It seems instinctual for drivers to want to jostle for position in the initial stages of the race when the field is bunched up. But we’re seeing a new approach emerge in Formula E this year – one where sitting back and taking it easy in the early stages can pay dividends in the end.
It’s a strategy that worked in Stoffel Vandoorne’s favour at the Monaco E-Prix, as he secured his first Formula E win in over a year. Speaking at a media session, the Mercedes-EQ driver explained this new approach.
Energy saving early on is key
Formula E is often described as a game of chess, and that’s for good reason. In addition to the on-track racing, drivers also have to factor in energy management, the two mandatory Attack Mode activations and a lot more.
Each driver starts the race with 52kWh of useable energy and the more time they spend racing flat out or being caught up in battles, the more energy they’ll consume. So knowing when to conserve and when to push is a crucial skill for any Formula E driver to possess.
Use up too much energy in the initial stages of the race, and you could end up being a sitting duck waiting to be passed by those who have more battery energy in store. Formula E’s new qualifying format has helped generate some consistency at the starting grid by doing away with the older format that often penalised the more successful drivers. But this, combined with just how competitive the grid is, has further accentuated the energy management aspect.
“It’s always a hard balance to make,” Vandoorne told Autocar India. “Obviously, in an ideal situation, you don’t want to fight too much in the beginning. But when you’re in these top positions, you also don’t want to lose the position. So it’s a very hard balance that you have to strike.”
Vandoorne refers to the Rome E-Prix as an example. He’d started from pole, but it was Jaguar’s Mitch Evans who won from ninth on the grid. “I was in Rome leading the race and I was fighting a bit with Robin [Frijns]. We were wasting some energy, and then Mitch came through with an energy advantage. It was kind of the opposite [in Monaco], where I was able to hold back a little bit in the beginning and then I was able to come through,” he explained.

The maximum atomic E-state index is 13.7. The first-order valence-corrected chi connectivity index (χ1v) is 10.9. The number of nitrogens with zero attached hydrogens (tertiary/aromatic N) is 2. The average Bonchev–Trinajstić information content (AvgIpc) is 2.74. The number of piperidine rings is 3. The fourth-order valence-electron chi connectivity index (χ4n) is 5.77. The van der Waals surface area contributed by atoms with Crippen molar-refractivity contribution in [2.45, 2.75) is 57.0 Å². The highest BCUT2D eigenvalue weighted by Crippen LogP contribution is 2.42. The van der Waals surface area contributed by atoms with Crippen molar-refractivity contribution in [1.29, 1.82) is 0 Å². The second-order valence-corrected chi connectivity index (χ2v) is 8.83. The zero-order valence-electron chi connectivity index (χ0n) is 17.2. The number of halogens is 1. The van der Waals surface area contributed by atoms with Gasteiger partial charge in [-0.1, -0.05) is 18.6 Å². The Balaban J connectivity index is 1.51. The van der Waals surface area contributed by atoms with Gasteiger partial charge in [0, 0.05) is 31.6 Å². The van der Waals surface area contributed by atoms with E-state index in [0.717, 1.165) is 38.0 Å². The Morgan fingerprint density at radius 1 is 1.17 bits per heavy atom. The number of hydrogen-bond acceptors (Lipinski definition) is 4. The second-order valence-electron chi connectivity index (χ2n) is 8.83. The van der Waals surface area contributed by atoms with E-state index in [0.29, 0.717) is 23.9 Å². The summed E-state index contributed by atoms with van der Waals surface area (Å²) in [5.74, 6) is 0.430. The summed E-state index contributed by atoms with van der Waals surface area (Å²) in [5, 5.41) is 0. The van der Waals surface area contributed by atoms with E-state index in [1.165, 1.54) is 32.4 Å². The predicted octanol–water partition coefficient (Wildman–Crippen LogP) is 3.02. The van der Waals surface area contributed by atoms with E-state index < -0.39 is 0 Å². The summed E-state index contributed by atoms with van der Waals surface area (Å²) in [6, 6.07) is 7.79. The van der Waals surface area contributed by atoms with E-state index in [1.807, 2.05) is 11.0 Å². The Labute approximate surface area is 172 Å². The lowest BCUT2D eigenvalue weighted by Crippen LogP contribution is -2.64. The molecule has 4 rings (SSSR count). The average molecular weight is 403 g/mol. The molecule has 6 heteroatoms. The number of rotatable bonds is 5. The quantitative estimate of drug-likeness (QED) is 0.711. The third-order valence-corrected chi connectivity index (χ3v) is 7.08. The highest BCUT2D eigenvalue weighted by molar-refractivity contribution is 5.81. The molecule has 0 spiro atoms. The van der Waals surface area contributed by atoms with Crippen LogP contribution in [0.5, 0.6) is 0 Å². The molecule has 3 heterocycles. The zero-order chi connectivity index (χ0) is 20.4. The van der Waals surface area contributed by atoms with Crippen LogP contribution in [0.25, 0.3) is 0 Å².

“So I think it’s just the nature of the championship right now; we’re so close with all the top guys consistently at the front. The racing approach has definitely changed a little bit. It’s more about being efficient in the first part, and then there’s definitely some hard fighting after that.”
Vandoorne committed to Formula E
The current season will be Mercedes’ last in Formula E. Despite having a wealth of experience in other racing series like IndyCar and the World Endurance Championship, Vandoorne says he’s committed to the electric racing series. “Mercedes is leaving after this season, so it means that I have to look for something else. But my mind is very much in Formula E and that’s where I want to be,” he said.
“There are a lot of different opportunities out there, but for me, what is important is to have a strong package, a strong car that will enable me to continue to fight for victories and championships in the future.”
He’s currently linked to a potential seat at the new DS and Penske alliance team for next season. But nothing has been confirmed so far.
Vandoorne: Gen3 cars should improve driveability
The Monaco E-Prix also saw the unveil of the new Gen3 Formula E cars, boasting a 100kW power boost, improved efficiency and lower weight. Vandoorne reckons all of this will “improve the handling and driveability” of the car. But he also stressed that with Gen3 still a couple of months away, the drivers are still focused on the current season.
His Monaco E-Prix victory also helped Vandoorne take the championship lead, six points ahead of Jean-Eric Vergne. The Berlin E-Prix double header is up next on May 14 and 15, and it’s where Vandoorne had scored his maiden Formula E victory back in 2020. So it’s been a strong venue for him and Mercedes, but Vandoorne points out that it’s a rather peculiar and unforgiving circuit. “You really need to focus on getting the car in the right window all the time, otherwise it can quickly go quite wrong,” he explained.
“In the past we’ve got it right a couple of times, but we’ve also got it wrong a few times. That will be the key focus – to get the car in the right window and then hopefully we should be able to have a good result.”